Friday, November 04, 2011

TOP STORY > > Griffin: Don’t jeopardize defense

Leader editor-in-chief

Following this week’s announcement of big layoffs of civilian workers in the military—including 41 positions at Little Rock Air Force Base—Rep. Tim Griffin (R-Ark.) is warning against cutting too many civilian jobs.

“The civilian jobs being eliminated at the LRAFB are a result of the restructuring of the civilian workforce nationwide due to anticipated budget cuts and the need to increase efficiencies at the U.S. Department of Defense,” Griffin told The Leader on Friday.

“I am very concerned with the loss of these jobs and have expressed my concerns regarding the size and scope of proposed cuts to our nation’s defense,” said Griffin, a member of the House Armed Services Committee.

About half of the civilian jobs that will be cut on base have not been filled for some time because of a hiring freeze. Eleven employees have been offered other positions, while the search is on to find jobs for nine others, according to Bob Oldham, a base spokesman.

In addition, about a dozen officers on base have been told to leave the Air Force. Nationwide, some 400 officers are squeezed out.

The Air Force, like other services, would see its budget shrink and benefits for service members squeezed if Congress goes through with plans to cut spending across the board.

The Air Force budget of $119.6 billion is down $4.5 billion and more cuts are likely.

The spending cuts are required under a debt agreement that calls for $1.2 trillion in deficit reductions over the next decade.

Items on the chopping block are weapons procurement, health-insurance premiums and pension benefits. Those last two items cost the military about $100 billion a year.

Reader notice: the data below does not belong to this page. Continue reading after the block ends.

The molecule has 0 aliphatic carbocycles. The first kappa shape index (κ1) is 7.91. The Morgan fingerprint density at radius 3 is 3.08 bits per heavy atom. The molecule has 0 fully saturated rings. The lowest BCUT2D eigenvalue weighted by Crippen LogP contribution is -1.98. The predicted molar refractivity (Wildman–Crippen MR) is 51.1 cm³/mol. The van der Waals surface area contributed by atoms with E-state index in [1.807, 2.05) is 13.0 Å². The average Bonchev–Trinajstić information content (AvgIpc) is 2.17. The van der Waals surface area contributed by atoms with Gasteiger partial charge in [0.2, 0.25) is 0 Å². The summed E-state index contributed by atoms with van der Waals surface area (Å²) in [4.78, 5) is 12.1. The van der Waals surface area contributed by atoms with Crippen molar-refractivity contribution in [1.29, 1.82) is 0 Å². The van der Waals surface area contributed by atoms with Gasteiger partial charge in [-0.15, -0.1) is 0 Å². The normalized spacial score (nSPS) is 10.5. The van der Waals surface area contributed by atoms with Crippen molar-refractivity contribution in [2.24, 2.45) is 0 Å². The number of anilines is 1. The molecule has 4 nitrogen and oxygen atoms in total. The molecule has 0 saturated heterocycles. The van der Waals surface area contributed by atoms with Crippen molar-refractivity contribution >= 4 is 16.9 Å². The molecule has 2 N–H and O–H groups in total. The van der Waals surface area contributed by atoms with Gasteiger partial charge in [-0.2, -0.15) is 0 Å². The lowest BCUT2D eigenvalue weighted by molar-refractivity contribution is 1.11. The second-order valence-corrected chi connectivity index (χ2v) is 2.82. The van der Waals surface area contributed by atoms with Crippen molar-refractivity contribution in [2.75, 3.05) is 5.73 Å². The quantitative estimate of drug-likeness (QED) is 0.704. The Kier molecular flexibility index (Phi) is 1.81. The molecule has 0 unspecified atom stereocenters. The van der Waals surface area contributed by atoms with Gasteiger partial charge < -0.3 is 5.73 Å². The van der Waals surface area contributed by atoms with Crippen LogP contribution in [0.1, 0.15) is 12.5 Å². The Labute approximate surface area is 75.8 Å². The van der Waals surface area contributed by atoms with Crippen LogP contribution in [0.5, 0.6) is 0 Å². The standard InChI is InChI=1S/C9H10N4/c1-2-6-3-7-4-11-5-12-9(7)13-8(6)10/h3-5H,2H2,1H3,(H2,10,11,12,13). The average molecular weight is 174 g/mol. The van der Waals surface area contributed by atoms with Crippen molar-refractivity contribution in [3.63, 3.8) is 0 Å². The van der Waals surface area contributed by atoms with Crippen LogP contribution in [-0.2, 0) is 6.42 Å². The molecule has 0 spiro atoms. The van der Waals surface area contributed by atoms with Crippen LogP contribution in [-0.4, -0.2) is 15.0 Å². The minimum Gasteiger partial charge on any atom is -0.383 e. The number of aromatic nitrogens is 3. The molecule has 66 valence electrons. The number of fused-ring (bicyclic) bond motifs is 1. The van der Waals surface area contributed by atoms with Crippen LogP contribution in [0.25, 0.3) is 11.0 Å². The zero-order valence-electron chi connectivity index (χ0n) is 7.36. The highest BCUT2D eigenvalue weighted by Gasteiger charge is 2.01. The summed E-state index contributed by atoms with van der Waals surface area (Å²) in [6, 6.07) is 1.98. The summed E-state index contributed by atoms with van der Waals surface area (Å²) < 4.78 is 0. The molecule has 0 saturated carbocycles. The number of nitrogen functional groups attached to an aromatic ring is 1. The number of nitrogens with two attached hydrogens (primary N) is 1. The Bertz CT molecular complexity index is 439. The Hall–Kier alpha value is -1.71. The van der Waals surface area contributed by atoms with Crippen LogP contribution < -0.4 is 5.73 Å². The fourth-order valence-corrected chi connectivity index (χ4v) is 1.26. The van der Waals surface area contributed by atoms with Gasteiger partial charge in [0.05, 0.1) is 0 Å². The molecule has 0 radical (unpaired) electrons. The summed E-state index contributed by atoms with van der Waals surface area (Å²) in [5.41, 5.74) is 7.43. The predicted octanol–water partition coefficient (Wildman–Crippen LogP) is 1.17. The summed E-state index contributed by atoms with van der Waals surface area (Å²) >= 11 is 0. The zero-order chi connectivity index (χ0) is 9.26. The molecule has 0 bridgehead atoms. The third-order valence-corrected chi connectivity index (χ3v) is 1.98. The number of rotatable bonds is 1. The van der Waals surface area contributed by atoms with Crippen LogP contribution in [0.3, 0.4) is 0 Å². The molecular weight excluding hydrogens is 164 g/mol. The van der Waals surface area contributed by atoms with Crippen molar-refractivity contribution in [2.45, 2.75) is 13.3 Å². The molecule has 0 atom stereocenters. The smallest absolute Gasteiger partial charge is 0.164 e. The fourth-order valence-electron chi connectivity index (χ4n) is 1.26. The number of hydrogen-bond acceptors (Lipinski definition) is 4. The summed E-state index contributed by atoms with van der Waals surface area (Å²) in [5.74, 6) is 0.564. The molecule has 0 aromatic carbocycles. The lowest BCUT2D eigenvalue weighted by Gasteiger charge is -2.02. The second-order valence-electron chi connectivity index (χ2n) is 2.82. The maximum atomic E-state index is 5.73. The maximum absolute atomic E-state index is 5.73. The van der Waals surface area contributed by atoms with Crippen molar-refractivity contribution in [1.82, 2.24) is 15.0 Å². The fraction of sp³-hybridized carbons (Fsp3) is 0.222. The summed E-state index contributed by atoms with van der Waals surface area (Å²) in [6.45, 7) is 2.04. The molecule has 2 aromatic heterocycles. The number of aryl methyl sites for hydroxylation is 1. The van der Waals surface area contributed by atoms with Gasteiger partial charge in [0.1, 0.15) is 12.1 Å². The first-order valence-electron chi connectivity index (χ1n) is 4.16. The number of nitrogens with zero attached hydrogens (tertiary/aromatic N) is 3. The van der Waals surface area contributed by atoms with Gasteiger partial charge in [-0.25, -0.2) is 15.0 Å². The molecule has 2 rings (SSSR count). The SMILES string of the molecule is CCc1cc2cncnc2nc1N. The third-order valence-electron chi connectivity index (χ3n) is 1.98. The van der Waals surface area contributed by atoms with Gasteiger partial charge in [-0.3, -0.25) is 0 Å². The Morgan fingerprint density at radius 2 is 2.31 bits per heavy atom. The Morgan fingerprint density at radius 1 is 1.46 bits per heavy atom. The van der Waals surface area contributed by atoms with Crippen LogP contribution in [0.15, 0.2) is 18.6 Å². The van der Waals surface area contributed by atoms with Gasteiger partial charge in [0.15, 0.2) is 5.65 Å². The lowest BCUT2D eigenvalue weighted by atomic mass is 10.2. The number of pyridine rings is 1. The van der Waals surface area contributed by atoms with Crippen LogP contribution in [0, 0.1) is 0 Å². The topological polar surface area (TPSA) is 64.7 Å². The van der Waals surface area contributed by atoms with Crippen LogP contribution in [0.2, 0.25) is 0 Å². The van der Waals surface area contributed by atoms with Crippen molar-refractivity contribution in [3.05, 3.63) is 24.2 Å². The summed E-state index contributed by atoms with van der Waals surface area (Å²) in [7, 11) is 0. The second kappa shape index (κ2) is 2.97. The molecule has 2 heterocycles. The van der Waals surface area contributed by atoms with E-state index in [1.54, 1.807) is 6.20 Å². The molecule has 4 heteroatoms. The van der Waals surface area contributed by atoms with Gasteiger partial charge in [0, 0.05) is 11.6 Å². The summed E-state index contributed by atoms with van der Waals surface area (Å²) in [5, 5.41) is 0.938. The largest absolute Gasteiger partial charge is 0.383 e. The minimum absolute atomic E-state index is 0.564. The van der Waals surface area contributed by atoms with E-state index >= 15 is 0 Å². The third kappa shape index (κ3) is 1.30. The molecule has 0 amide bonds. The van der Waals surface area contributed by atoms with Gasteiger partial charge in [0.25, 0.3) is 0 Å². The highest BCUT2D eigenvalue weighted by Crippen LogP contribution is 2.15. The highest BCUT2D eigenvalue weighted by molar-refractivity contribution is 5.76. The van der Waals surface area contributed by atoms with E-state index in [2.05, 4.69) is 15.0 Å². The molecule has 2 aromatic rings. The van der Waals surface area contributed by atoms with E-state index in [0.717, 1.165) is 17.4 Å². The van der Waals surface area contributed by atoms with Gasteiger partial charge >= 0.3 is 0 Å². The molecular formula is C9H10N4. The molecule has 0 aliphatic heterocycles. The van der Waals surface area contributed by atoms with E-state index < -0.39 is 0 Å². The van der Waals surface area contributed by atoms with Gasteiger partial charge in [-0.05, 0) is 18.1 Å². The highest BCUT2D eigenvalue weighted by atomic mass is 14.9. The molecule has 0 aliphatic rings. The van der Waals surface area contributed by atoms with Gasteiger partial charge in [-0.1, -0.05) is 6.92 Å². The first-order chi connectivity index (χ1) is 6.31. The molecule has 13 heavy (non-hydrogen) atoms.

But a bipartisan budget supercommittee assigned to making across-the-board-spending cuts has failed to reach an agreement. Many Republicans now favor abandoning military cuts and want reductions in other parts of the budget.

Griffin still hopes there will be an agreement to cut overall spending. But he wants to avoid automatic cuts, or sequestration, if there is no agreement.

According to a spokesman, Griffin “has always viewed sequestration as the least appealing aspect of the budget agreement from August. But he remains hopeful that the members of the supercommittee will be able to present a proposal for reducing our deficit by the Nov. 23 deadline, thereby avoiding sequestration.”

Griffin told The Leader, “I understand the need to find efficiencies at the Department of Defense during these difficult economic times. However, we must ensure that our military receives the necessary support to defend our country: That is our federal government’s constitutional duty.

“I will continue to fight for the men and women of the LRAFB community and the critical role they play in our nation’s defense,” the congressman said.

The Air Force has eliminated approximately 9,000 civilian positions, although approximately 5,900 jobs were added in top-priority areas.

The 19th Airlift Wing at LRAFB is part of Air Mobility Command, where 657 civilian positions are to be eliminated in 2012 and 935 more in 2013.

“For the majority of our civilians affected by this adjustment we are diligently working to reassign them into other available positions wherever possible,” said Col. Steven Beatty, director of manpower, personnel and services at Air Mobility Command.

The military is scrambling to make personnel cuts less painful.

“We clearly understand the turbulence these and future reductions will cause in the workforce,” Gen. Norton A. Schwartz, the Air Force chief of staff, said in an announcement Thursday after members of Congress criticized the cuts.

Schwartz said the Air Force would try to reduce jobs through attrition and moving some workers to other jobs to avoid forced layoffs.

Even as major military operations continue around the world, the nation’s armed forces are being asked to do more and could see higher health-insurance costs and lower pension benefits.

Schwartz said a belt tightening is inevitable.

He said the service can get the job done even if the cuts are continued.

The challenge facing the Air Force is how to do more with fewer resources, including fewer new planes already in the planning stages that may not get built.

The Air Force has 330,000 service members, down from 600,000 in 1996.